This isn't about advancing to the World Series anymore. The Yankees stand so far away from the Fall Classic, they couldn't see the Commissioner's Trophy with the Hubble Space Telescope. This is about restoring some sense of dignity around the industry's winningest team. And it starts with Robinson Cano. The Yankees' most valuable player of 2012 stroked a ninth-inning single off old teammate Phil Coke last night in American League Championship Series Game 3, putting the game-tying run in scoring position as pinch runner Jayson Nix advanced to second base, and that ended the second baseman's postseason record 0-for-29 slump. October hero Raul Ibanez struck out to end the game, however, leaving the Yankees as 2-1 losers to the Tigers at Comerica Park and putting baseball's most expensive club in an ultra-dangerous, 3-0 hole. For the good of everyone, Cano probably should continue to climb out of the hole he built for himself and his team. So he doesn't head into the winter drawing the months-long fury of Yankees fans. "I never was thinking that I was 0-for-25, 0-for-30," Cano said after the game. "Just forget about what happened and try to get on base for the guys." Of anyone on the Yankees' current roster — healthy, so let's not count the injured Derek Jeter — Cano might be the last guy you would peg for the sort of meltdown he just experienced, so perfect is his swing. Yet here he is, having just climbed out of baseball purgatory, and it's times like now when the haters come out and point out that Cano doesn't wear his emotions as passionately as did, say, Paul O'Neill. Or as does Mark Teixeira. That he looks too relaxed while sitting in the Yankees' dugout, his feet resting on a cooler. And that he doesn't hustle out of the batter's box all of the time.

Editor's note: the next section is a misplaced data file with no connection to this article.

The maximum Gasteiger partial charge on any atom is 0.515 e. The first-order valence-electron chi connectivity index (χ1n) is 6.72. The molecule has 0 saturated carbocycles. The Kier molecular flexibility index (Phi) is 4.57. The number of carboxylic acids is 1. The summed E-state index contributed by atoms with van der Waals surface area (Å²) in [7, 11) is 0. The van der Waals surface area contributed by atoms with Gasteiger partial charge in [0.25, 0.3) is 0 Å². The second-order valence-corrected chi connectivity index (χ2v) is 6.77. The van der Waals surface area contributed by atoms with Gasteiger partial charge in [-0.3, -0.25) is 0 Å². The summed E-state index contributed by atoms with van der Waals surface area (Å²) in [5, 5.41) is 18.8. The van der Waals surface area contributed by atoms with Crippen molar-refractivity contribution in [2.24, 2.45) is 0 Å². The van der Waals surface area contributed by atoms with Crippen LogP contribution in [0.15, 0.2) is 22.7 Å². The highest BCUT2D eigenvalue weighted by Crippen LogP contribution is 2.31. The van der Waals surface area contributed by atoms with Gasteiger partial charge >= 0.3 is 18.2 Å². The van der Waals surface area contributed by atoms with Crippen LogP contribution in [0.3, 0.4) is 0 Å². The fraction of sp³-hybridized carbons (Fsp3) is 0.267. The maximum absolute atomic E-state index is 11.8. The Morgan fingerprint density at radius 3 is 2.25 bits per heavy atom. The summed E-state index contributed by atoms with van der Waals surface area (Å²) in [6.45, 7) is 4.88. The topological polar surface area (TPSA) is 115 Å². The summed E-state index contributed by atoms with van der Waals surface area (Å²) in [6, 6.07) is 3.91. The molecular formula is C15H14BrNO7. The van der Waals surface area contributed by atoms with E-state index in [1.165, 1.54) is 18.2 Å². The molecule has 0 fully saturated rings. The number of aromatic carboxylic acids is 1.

Robbie needs to have big Game 4 to keep haters at bay
New York Post | Oct 17